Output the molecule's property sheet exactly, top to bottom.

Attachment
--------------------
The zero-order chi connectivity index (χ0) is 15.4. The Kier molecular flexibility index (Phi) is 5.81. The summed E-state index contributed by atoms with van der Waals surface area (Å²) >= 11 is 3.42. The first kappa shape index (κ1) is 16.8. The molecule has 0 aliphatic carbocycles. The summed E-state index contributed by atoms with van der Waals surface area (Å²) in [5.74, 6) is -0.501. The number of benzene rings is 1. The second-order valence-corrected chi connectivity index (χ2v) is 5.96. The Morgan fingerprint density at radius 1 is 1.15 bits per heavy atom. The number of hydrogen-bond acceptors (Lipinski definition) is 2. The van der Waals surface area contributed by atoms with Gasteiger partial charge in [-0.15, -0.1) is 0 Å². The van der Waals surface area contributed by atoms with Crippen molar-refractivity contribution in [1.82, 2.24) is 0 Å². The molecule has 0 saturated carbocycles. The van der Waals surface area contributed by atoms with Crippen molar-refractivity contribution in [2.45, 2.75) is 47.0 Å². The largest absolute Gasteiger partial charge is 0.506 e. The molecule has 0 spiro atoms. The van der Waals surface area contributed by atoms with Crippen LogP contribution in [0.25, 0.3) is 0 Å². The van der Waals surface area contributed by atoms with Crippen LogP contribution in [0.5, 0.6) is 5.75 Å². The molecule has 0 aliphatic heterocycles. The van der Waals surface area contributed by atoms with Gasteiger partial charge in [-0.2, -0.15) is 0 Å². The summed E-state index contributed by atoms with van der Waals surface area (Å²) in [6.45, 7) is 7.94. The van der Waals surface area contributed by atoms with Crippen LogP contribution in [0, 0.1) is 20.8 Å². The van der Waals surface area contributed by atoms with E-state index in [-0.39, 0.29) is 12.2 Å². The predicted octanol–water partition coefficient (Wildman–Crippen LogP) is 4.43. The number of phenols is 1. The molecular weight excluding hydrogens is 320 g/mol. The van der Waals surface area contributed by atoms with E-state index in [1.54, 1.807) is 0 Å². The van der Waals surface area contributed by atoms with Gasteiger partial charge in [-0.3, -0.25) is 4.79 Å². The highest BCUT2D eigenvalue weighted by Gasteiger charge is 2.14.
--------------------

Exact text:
The zero-order chi connectivity index (χ0) is 15.4. The Kier molecular flexibility index (Phi) is 5.81. The summed E-state index contributed by atoms with van der Waals surface area (Å²) >= 11 is 3.42. The first kappa shape index (κ1) is 16.8. The molecule has 0 aliphatic carbocycles. The summed E-state index contributed by atoms with van der Waals surface area (Å²) in [5.74, 6) is -0.501. The number of benzene rings is 1. The second-order valence-corrected chi connectivity index (χ2v) is 5.96. The Morgan fingerprint density at radius 1 is 1.15 bits per heavy atom. The number of hydrogen-bond acceptors (Lipinski definition) is 2. The van der Waals surface area contributed by atoms with Gasteiger partial charge in [-0.15, -0.1) is 0 Å². The van der Waals surface area contributed by atoms with Crippen molar-refractivity contribution in [1.82, 2.24) is 0 Å². The molecule has 0 saturated carbocycles. The van der Waals surface area contributed by atoms with Crippen molar-refractivity contribution in [2.45, 2.75) is 47.0 Å². The largest absolute Gasteiger partial charge is 0.506 e. The molecule has 0 spiro atoms. The van der Waals surface area contributed by atoms with Crippen LogP contribution in [0.25, 0.3) is 0 Å². The van der Waals surface area contributed by atoms with Crippen LogP contribution in [0.5, 0.6) is 5.75 Å². The molecule has 0 aliphatic heterocycles. The van der Waals surface area contributed by atoms with Gasteiger partial charge in [-0.2, -0.15) is 0 Å². The summed E-state index contributed by atoms with van der Waals surface area (Å²) in [6.45, 7) is 7.94. The van der Waals surface area contributed by atoms with Crippen LogP contribution in [0, 0.1) is 20.8 Å². The van der Waals surface area contributed by atoms with E-state index in [-0.39, 0.29) is 12.2 Å². The predicted octanol–water partition coefficient (Wildman–Crippen LogP) is 4.43. The number of phenols is 1. The molecular weight excluding hydrogens is 320 g/mol. The van der Waals surface area contributed by atoms with E-state index in [1.54, 1.807) is 0 Å². The van der Waals surface area contributed by atoms with Gasteiger partial charge in [-0.3, -0.25) is 4.79 Å². The highest BCUT2D eigenvalue weighted by Gasteiger charge is 2.14.